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cookiejar
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April Fools?
cookiejar   4/19/2014 10:07:23 AM
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This article reminds me of articles written by the great Hugo Gernsback, inventor, electronic industry entrepreneur, writer and editor/publisher of over 40 magazines.  He is sometimes called "The Father of Science Fiction" along with H.G. Wells and Jules Verne.  Hugo was involved with the first television broadcasts and is considered a pioneer of amateur radio.  In April 1908 he founded Modern Electrics magazine covering electronics and radio.
In each April edition of Radio Electronics he would have a convincing fictitious article about a major electronic breakthrough that would be revolutionary.  I remember one of these articles in the late '50s that described various video disk technologies that actual came to fruition decades later.
This website features the April 1958 issue of Radio Electronics which outlines Hugo's influence in early electronics:   http://swtpc.com/mholley/RadioElectronics/Apr1958/RE_Apr1958.htm


resistion
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Re: Potential
resistion   4/16/2014 5:26:19 PM
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The fundamental issue with spin is detection. A very small difference of current must be detected, and this gets harder for smaller currents.

Anand.Yaligar
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Re: Potential
Anand.Yaligar   4/16/2014 2:27:20 PM
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If this new technology proves to be successful then it could literally revolutionize modern day computing. Am not exactly sure where the difference between SDRAM and DRAM especially when it comes down to the exactly how the memory is stored in terms of charges but going by what has been so elaborately outlined within this article it is clear that there will be a vast improvement in that particular respect if this new spintronics technology proves successful and is adopted.

Anand.Yaligar
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Re: hackers love normally off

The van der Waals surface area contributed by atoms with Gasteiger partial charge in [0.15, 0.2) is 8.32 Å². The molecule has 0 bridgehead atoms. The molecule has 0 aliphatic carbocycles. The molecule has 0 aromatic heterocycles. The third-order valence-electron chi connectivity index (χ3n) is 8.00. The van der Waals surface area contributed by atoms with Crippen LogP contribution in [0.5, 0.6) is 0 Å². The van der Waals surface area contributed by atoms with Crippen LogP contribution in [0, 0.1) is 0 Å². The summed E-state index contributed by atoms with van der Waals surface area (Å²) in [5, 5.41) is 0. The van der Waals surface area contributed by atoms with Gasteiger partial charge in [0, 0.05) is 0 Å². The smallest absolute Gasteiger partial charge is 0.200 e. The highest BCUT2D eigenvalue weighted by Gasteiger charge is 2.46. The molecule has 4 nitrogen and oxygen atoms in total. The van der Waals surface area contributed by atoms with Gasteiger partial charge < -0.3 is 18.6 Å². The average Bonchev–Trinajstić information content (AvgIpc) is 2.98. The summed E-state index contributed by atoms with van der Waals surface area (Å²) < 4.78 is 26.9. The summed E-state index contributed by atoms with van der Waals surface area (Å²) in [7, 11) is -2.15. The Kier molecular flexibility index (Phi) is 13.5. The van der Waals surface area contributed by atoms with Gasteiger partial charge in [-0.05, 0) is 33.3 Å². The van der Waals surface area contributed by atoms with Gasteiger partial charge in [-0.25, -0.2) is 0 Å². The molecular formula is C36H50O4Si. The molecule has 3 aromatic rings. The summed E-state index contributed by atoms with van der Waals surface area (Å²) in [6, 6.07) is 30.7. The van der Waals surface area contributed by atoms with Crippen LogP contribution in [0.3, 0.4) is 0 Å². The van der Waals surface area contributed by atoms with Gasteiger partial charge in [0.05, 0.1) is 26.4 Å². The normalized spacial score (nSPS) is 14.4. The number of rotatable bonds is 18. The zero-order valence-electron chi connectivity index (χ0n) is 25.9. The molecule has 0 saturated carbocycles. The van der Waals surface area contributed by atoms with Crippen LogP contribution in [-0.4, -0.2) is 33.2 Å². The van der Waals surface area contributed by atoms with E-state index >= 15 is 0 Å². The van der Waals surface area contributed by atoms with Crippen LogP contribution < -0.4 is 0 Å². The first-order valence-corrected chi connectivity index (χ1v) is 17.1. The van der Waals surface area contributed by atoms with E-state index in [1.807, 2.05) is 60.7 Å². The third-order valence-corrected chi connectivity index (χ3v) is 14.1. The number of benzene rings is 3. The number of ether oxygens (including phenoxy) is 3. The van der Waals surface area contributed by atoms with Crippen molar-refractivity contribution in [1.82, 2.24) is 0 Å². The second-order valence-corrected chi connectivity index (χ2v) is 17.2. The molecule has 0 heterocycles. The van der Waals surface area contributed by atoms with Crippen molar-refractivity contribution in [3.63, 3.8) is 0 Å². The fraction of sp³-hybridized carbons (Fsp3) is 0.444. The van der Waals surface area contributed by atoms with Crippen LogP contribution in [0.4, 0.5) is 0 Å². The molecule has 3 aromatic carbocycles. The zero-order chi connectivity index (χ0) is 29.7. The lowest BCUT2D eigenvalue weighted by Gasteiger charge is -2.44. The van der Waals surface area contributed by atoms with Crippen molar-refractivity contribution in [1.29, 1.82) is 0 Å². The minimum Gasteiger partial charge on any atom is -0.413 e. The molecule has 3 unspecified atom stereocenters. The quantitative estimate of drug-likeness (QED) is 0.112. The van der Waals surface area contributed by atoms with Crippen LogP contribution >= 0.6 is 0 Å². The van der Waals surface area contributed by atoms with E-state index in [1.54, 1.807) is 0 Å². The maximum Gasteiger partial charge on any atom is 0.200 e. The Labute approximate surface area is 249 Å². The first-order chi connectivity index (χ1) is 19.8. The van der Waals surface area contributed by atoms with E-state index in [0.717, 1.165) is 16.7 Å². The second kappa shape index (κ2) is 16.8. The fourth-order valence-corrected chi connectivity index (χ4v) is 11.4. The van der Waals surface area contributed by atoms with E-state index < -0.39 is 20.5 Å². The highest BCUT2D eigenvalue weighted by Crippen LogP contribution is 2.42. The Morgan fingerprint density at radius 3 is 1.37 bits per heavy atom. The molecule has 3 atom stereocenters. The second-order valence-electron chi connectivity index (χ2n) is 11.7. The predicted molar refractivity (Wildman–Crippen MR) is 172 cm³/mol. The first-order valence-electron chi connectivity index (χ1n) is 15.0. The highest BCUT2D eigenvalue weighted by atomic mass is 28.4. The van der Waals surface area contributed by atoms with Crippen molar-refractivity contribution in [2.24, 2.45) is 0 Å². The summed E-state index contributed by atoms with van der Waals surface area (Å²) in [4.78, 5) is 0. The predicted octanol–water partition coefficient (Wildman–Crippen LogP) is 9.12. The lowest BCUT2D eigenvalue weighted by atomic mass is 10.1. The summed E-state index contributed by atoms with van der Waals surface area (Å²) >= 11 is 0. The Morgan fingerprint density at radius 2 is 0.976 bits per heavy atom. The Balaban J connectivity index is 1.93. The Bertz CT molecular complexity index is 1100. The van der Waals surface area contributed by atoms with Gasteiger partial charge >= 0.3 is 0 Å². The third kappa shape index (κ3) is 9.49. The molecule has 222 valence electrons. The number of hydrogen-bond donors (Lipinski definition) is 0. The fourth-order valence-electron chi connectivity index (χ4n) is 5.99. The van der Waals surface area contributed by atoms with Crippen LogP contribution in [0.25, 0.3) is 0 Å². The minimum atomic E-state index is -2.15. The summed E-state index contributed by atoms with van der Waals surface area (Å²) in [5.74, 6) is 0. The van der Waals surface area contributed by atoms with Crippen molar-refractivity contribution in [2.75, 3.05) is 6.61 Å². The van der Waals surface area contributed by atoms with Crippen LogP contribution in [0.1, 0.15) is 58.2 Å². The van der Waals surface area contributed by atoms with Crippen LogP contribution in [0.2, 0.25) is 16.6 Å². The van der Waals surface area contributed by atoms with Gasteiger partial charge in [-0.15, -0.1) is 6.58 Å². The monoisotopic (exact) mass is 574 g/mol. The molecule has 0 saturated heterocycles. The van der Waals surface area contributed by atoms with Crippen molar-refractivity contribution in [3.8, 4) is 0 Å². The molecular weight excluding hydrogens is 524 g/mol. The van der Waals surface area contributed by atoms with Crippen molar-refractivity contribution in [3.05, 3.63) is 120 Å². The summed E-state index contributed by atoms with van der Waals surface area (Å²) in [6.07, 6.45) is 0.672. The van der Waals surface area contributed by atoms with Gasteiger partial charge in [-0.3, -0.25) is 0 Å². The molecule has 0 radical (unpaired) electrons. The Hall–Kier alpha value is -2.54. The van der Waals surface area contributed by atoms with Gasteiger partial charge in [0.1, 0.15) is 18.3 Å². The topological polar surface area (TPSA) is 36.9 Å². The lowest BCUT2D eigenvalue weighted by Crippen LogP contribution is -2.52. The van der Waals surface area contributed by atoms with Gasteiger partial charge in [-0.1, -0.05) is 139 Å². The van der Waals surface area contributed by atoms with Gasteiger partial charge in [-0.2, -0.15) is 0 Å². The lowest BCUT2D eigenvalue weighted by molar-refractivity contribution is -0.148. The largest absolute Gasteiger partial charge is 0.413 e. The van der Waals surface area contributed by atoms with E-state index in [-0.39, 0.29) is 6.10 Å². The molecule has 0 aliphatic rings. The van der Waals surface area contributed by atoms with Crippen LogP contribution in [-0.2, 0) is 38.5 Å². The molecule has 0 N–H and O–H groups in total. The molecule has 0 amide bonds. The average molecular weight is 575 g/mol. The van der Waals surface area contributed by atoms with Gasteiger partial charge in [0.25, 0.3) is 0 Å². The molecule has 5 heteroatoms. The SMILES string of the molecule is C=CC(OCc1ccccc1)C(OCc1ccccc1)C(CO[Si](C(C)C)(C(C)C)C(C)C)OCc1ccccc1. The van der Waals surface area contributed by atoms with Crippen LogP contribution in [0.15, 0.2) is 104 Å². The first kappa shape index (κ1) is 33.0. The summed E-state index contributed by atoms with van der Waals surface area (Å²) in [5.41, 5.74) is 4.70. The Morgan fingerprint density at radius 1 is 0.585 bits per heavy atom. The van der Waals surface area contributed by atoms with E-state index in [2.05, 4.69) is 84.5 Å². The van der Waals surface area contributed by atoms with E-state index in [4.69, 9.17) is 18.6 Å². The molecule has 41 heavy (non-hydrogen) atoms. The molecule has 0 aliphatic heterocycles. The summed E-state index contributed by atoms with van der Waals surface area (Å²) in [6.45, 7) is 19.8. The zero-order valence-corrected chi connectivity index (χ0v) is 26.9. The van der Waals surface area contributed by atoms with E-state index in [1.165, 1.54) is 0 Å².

Anand.Yaligar   4/16/2014 2:21:44 PM
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@resistion, I agree with you completely on that point. The use of spintronics, effective as it looks like its going to be, will bring about a conglomeration of new challenges for IT managers if implemented. It will push the disposal of used computers and laptops close to the top of the IT managers' concerns. The fact that the new technology can store data for years without power means that all unused machines must be destroyed or cleaned completely in order to keep any residual data or information away from the reach of hackers.

ip2design
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Re: hackers love normally off
ip2design   4/15/2014 10:24:34 AM
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Great paper. Thanks

resistion
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Re: hackers love normally off
resistion   4/15/2014 10:19:10 AM
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https://citp.princeton.edu/research/memory/

There are probably ways to protect what is on the memory, but that's not the same as preserving the actual memory content on chip at power off, which is the point of using the NVM.

Of course you can add the security measures but then I think you lose the 'instant on'.

ip2design
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Re: hackers love normally off
ip2design   4/15/2014 9:27:14 AM
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Is it really an issue ? There have been some security tricks on the market for a long time.

resistion
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hackers love normally off
resistion   4/14/2014 9:51:49 AM
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It's been known for a while, ever since Pentium even, that hackers could feed off the remanent memory in DRAM after the computer has been turned off. NVM just makes it so much easier.



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